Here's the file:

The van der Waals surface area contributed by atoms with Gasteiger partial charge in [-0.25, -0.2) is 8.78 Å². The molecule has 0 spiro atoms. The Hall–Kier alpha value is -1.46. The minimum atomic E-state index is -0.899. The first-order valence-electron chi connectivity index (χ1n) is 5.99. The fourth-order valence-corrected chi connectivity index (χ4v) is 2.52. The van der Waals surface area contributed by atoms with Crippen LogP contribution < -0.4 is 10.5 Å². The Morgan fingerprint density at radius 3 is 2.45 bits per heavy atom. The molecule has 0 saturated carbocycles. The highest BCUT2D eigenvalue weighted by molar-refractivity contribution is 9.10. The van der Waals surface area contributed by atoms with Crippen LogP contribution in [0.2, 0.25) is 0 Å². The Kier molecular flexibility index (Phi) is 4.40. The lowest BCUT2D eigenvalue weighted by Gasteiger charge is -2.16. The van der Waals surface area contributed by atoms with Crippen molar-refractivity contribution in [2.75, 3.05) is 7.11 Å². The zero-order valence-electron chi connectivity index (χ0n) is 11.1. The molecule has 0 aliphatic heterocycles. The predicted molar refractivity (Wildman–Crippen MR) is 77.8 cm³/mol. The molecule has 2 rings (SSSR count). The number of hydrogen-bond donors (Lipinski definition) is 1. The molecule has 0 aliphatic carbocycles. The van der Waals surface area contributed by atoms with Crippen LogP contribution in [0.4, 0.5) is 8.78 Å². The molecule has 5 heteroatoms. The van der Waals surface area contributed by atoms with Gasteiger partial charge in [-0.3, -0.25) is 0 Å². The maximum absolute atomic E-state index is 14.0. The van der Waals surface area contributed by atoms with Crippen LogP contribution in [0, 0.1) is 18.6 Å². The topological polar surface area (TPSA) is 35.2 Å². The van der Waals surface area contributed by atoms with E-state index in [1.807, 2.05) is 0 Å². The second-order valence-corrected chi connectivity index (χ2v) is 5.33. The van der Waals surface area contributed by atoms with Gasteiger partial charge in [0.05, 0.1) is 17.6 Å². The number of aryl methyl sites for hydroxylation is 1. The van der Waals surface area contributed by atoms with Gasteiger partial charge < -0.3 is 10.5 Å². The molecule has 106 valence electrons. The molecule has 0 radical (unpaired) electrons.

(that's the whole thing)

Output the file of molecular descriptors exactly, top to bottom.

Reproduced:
The van der Waals surface area contributed by atoms with Gasteiger partial charge in [-0.25, -0.2) is 8.78 Å². The molecule has 0 spiro atoms. The Hall–Kier alpha value is -1.46. The minimum atomic E-state index is -0.899. The first-order valence-electron chi connectivity index (χ1n) is 5.99. The fourth-order valence-corrected chi connectivity index (χ4v) is 2.52. The van der Waals surface area contributed by atoms with Crippen LogP contribution < -0.4 is 10.5 Å². The Morgan fingerprint density at radius 3 is 2.45 bits per heavy atom. The molecule has 0 saturated carbocycles. The highest BCUT2D eigenvalue weighted by molar-refractivity contribution is 9.10. The van der Waals surface area contributed by atoms with Crippen LogP contribution in [0.2, 0.25) is 0 Å². The Kier molecular flexibility index (Phi) is 4.40. The lowest BCUT2D eigenvalue weighted by Gasteiger charge is -2.16. The van der Waals surface area contributed by atoms with Crippen molar-refractivity contribution in [2.75, 3.05) is 7.11 Å². The zero-order valence-electron chi connectivity index (χ0n) is 11.1. The molecule has 0 aliphatic heterocycles. The predicted molar refractivity (Wildman–Crippen MR) is 77.8 cm³/mol. The molecule has 2 rings (SSSR count). The number of hydrogen-bond donors (Lipinski definition) is 1. The molecule has 0 aliphatic carbocycles. The van der Waals surface area contributed by atoms with Crippen LogP contribution in [0.4, 0.5) is 8.78 Å². The molecule has 5 heteroatoms. The van der Waals surface area contributed by atoms with Gasteiger partial charge in [-0.3, -0.25) is 0 Å². The maximum absolute atomic E-state index is 14.0. The van der Waals surface area contributed by atoms with Crippen LogP contribution in [0, 0.1) is 18.6 Å². The topological polar surface area (TPSA) is 35.2 Å². The van der Waals surface area contributed by atoms with E-state index in [1.807, 2.05) is 0 Å². The second-order valence-corrected chi connectivity index (χ2v) is 5.33. The van der Waals surface area contributed by atoms with Gasteiger partial charge in [0.05, 0.1) is 17.6 Å². The number of aryl methyl sites for hydroxylation is 1. The van der Waals surface area contributed by atoms with Gasteiger partial charge < -0.3 is 10.5 Å². The molecule has 106 valence electrons. The molecule has 0 radical (unpaired) electrons.